Principles into Praxis: Peace * and Nonviolence in Action

By Bini, B. S. | et Cetera, April 2015 | Go to article overview

Principles into Praxis: Peace * and Nonviolence in Action


Bini, B. S., et Cetera


This paper examines if the problem of violence, destructive to oneself and to humanity, can be addressed by bridging the gap between knowing and practicing nonviolence and peace. I explore the critique of violence in Gandhi, Martin Luther King, and Korzybski to make sense of the experience-knowledge-life dynamics of ideas. The nonviolent resistance movements initiated by M. K. Gandhi and Martin Luther King illustrate how principles can be translated into strategies for social change. Gandhi and King had effectively used nonviolent means for challenging violent political authority and unjust social phenomena such as racism. The extensional thinking suggested by General Semantics makes one alert about the problems implicit in forming theories and definitions of violence without taking into account its varied connotations and contexts. Korzybski's vision of preventing wars and establishing lasting peace is methodically developed in Manhood of Humanity, he also indirectly suggests a series of individual and collective practices in his texts and seminars for dealing with individual and collective violence. Korzybskian methods that have the potential to influence human linguistic, communicational, social, and behavioral domains can be internalized through conscious self-training in General Semantics.

As individuals, Gandhi, King, and Korzybski were successful, to a great extent, in transferring what they had deemed to be great principles to the realm of everyday lives of their own. A daunting problem for any knowing- practicing individual is how the knowledge into action ideal could be expanded to give it a collective dimension. Hording followers who are blinded by fear or reverence might be easier than generating conviction among intelligent people who have a creatical (creative and critical) approach to knowledge-practice. No movement or principle would last for long on a shaky foundation of blind faith. To have people with conviction reached through constant experimentation, questioning, doubts, and revisions is necessary for a method, or belief system to evolve and have an enduring influence. Any idea should be open-ended and held tentatively; else it becomes a rigid doctrine. The ashram for Gandhi, the community that he addressed through sermons for Martin Luther King and the Institute that he started for teaching the science and art of General Semantics for Korzybski were the sites in which their dreams of collective praxis sought fulfillment. These spaces were for experiments and analysis facilitating a dialogic relation between ideas and lived experience, teacher and student, and knowledge and practice.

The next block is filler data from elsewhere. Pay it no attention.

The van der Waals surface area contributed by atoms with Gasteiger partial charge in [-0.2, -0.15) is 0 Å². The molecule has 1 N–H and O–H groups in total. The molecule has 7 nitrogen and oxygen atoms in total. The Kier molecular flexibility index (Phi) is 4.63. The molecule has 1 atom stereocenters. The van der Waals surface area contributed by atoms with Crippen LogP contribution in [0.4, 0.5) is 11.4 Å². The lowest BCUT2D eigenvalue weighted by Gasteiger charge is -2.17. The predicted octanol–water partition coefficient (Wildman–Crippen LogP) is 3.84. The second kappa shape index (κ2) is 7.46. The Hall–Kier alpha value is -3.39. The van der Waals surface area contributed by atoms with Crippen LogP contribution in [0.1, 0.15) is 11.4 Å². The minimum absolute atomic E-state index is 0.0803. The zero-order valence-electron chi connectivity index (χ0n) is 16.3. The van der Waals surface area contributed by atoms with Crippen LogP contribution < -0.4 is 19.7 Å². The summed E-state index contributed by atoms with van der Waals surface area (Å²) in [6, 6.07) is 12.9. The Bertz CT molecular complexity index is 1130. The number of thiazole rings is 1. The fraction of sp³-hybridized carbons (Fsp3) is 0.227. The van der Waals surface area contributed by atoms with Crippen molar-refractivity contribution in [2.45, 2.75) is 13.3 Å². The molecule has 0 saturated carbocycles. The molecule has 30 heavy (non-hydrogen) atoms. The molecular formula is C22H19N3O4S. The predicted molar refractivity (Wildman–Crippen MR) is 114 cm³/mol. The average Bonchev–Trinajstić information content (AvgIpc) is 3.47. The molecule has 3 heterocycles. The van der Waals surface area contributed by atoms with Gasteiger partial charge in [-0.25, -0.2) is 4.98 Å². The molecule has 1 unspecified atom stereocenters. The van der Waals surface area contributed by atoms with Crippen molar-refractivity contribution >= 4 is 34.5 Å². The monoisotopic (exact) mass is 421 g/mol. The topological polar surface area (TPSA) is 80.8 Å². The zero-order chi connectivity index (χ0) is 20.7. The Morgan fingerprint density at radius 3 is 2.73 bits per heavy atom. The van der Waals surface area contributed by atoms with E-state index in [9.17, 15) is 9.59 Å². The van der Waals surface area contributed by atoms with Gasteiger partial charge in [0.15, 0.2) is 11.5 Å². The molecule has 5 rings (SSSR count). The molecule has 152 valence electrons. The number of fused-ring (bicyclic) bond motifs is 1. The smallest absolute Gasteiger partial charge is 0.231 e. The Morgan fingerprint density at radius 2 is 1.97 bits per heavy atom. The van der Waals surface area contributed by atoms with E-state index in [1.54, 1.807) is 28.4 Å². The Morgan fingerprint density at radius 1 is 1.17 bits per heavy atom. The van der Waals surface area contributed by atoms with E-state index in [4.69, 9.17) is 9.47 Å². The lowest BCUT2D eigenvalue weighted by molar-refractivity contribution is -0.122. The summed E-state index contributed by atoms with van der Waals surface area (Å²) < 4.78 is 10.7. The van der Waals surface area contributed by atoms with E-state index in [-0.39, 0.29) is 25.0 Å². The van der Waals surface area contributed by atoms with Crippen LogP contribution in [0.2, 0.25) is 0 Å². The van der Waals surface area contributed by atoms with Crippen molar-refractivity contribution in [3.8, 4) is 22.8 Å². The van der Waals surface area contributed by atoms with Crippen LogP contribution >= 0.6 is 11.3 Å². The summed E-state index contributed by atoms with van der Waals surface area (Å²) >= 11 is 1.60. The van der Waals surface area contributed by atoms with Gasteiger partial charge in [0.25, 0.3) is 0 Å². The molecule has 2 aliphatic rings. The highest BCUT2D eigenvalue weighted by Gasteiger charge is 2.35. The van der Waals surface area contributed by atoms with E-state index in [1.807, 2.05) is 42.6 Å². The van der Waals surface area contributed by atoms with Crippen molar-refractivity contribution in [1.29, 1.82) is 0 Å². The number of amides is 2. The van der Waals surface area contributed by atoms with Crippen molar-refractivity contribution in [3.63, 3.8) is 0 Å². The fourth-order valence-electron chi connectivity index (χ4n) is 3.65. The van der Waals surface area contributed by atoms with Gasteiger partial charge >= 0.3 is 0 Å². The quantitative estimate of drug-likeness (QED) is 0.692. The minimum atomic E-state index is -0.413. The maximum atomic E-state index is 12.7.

A similarity I find in the modus operandi of Gandhi, King, and Korzybski is this: they had faith in positive micro-level changes taking place within human beings and recommended unending analysis and experimentation with life. They differ in the terminologies of transformation used in their writings and speeches. Gandhi and King call the desired change in human beings and societies, a soul force that extends from morally upright truthful human beings to those around them, including their rivals. The vision of Gandhi and King is theistic. Korzybski interpreted the phenomena of micro- to macro-level changes in scientific terms and as time binding, which accommodates communication, evaluation, revisions in knowledge, deconstructing facile assumptions, and transformations resulting from these processes. Korzybski does not talk about ethics, truth, or morality as a spiritualist or believer in any religion. He presents his views as an experienced scholar-practitioner who has an analytic view, influenced by science, about human beings and society. Gandhi, King, and Korzybski dreamed of concerted human efforts for the common good of the species. For Gandhi, one of the major purposes of satyagraha (truth-force) was sarvodaya, or collective good. King's vision of a beloved community was based on love and mutual help among human beings despite all superficial segregations and divisions. …

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